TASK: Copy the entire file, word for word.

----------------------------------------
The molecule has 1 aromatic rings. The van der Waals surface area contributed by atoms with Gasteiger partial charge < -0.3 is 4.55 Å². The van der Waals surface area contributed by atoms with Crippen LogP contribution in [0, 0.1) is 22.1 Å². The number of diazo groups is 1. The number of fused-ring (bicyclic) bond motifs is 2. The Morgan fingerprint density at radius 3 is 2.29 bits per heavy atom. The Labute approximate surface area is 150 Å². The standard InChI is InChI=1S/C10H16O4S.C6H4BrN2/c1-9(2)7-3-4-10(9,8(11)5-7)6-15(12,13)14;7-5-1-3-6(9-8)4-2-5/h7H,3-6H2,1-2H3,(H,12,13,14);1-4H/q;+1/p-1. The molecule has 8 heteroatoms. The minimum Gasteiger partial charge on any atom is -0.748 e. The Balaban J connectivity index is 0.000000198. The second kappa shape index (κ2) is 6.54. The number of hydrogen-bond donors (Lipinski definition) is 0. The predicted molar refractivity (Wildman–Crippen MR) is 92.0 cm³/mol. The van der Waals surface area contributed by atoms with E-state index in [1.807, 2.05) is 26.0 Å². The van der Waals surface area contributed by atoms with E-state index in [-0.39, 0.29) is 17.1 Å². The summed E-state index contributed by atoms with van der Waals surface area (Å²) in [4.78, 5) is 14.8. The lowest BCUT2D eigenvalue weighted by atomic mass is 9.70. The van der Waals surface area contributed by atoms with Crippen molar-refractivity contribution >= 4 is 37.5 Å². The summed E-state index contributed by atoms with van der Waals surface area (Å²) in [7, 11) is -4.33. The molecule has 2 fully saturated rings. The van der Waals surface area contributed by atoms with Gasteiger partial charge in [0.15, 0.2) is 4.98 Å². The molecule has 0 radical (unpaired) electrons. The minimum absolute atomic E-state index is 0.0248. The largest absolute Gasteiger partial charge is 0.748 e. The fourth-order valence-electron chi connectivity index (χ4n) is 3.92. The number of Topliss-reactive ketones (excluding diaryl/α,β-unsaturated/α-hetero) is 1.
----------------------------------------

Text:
The molecule has 1 aromatic rings. The van der Waals surface area contributed by atoms with Gasteiger partial charge < -0.3 is 4.55 Å². The van der Waals surface area contributed by atoms with Crippen LogP contribution in [0, 0.1) is 22.1 Å². The number of diazo groups is 1. The number of fused-ring (bicyclic) bond motifs is 2. The Morgan fingerprint density at radius 3 is 2.29 bits per heavy atom. The Labute approximate surface area is 150 Å². The standard InChI is InChI=1S/C10H16O4S.C6H4BrN2/c1-9(2)7-3-4-10(9,8(11)5-7)6-15(12,13)14;7-5-1-3-6(9-8)4-2-5/h7H,3-6H2,1-2H3,(H,12,13,14);1-4H/q;+1/p-1. The molecule has 8 heteroatoms. The minimum Gasteiger partial charge on any atom is -0.748 e. The Balaban J connectivity index is 0.000000198. The second kappa shape index (κ2) is 6.54. The number of hydrogen-bond donors (Lipinski definition) is 0. The predicted molar refractivity (Wildman–Crippen MR) is 92.0 cm³/mol. The van der Waals surface area contributed by atoms with E-state index in [1.807, 2.05) is 26.0 Å². The van der Waals surface area contributed by atoms with E-state index in [-0.39, 0.29) is 17.1 Å². The summed E-state index contributed by atoms with van der Waals surface area (Å²) in [4.78, 5) is 14.8. The lowest BCUT2D eigenvalue weighted by atomic mass is 9.70. The van der Waals surface area contributed by atoms with Crippen molar-refractivity contribution >= 4 is 37.5 Å². The summed E-state index contributed by atoms with van der Waals surface area (Å²) in [7, 11) is -4.33. The molecule has 2 fully saturated rings. The van der Waals surface area contributed by atoms with Gasteiger partial charge in [0.15, 0.2) is 4.98 Å². The molecule has 0 radical (unpaired) electrons. The minimum absolute atomic E-state index is 0.0248. The largest absolute Gasteiger partial charge is 0.748 e. The fourth-order valence-electron chi connectivity index (χ4n) is 3.92. The number of Topliss-reactive ketones (excluding diaryl/α,β-unsaturated/α-hetero) is 1.